Welcome to entrehubs rolling coverage of the US Presidential elections coming to you live as results for the party nominations start to roll in. Joining us will be entrehub editor in chief Matthew Tukaki and US correspondent Sarah Morris. We kicked off on the 1st/2nd of February with rolling coverage of the Iowa caucus and some backgrounder on why it is so important. We also look at the key candidates leading on from Iowa and then on to New Hampshire followed by North Carolina.
We start our live feed with "whats up Iowa" and "how can I become President"
Donald Trump loses in Iowa - the surprise is Rubio
Its back to the drawing board for Donald Trump as nealry 100% of the vote counted shows Senator Ted Cruz has one the Iowa caucus for the Republicans with 28% of the vote compared with Donald Trumps 24% and Marco Rubio in at 23%. Trump held a a few points lead coming into the voting and was expected to win albeit in a close race.
Votes coming in from Iowa
Cruz leads Trump 28% to 25% with Rubio just 3% behind on 25%. Meanwhile Clinton is on 50% and Sanders is sitting on 49%. Martin O'Malley has already announced he is suspending his campaign after garnering just 1%. The race is still tight for Clinton with 70% of the votes counted.
This is how they caucus in Iowa
It’s been more than 40 years since Iowans first huddled in homes and office blocks to choose their preferred Democrat and Republican candidates and since then most White House hopefuls who have been successful in winning in the corn belt State have gone on to their party’s nomination. It wasn’t until 1972 that other people outside of the State began to take notice of the what Iowans were up to when candidate George McGovern was convinced to campaign early on that led to a stronger than expected second place finish. Ultimately that showing in Iowa helped him to go on and secure the Democratic nomination but he ultimately went on to fall to Nixon. Four years later and Jimmy Carter were also show strongly in Iowa and this time he would go all of the way and win the Whitehouse having defeated President Ford who took over after Nixon resigned from office. The Republicans joined in during the 76 campaign and since then the eyes of America have been on how Iowans cast their votes. This year they will be followed by New Hampshire and then North Carolina.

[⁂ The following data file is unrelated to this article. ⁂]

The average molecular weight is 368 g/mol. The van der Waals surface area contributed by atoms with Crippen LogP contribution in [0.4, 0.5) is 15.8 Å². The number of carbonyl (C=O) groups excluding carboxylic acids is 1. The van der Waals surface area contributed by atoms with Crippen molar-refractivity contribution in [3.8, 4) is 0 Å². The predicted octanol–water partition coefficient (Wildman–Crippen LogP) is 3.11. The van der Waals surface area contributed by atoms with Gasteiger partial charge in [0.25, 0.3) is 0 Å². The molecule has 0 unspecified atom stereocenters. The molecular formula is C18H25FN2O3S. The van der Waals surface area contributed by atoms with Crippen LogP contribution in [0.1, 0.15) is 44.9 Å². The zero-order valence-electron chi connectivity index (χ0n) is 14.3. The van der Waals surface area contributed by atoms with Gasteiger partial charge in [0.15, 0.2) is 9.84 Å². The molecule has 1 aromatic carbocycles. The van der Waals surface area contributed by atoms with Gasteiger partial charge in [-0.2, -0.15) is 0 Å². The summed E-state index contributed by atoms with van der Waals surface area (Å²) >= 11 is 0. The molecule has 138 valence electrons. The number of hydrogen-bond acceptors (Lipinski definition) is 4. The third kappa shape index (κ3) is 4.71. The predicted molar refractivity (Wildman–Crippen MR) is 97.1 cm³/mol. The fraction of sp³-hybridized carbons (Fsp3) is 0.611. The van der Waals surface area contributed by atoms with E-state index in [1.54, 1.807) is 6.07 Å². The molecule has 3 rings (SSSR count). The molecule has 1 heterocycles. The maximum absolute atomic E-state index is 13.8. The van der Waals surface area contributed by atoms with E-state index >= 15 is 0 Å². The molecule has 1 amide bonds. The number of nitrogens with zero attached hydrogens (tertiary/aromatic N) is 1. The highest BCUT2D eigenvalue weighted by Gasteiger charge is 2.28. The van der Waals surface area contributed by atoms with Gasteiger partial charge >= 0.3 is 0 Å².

Both parties hold their caucuses at the same time starting at 7pm all over the State’s 99 counties and each of the 1,681 precincts. Some meet at homes while others meet in schools and town halls. Each party operates a different voting system. For Democrats it’s a pretty simple process. They break into groups that show support for each candidate. If the group a voter joins is less than 15% of the total present they can either withdraw altogether or join another group in support of another candidate. You can imagine the mood of the room if one or two groups fall short and the game is on to attract them to a new group which, can of course, make all of the difference when it comes to an ultimate winner. Most Democrats go in with a second and even third preference.
Once the final groups are settled the number of votes are tallied and a formula is then used to determine the final votes county by county. For Republicans its even easier. Supporters of each candidate is given the opportunity to make a speech then they go onto privately mark ballots. The ballots are counted then communicated to central office using a smart app and there you have it.
In other words it’s not like voting as we would see in the actual Presidential elections where you have to be registered to vote and prove it.
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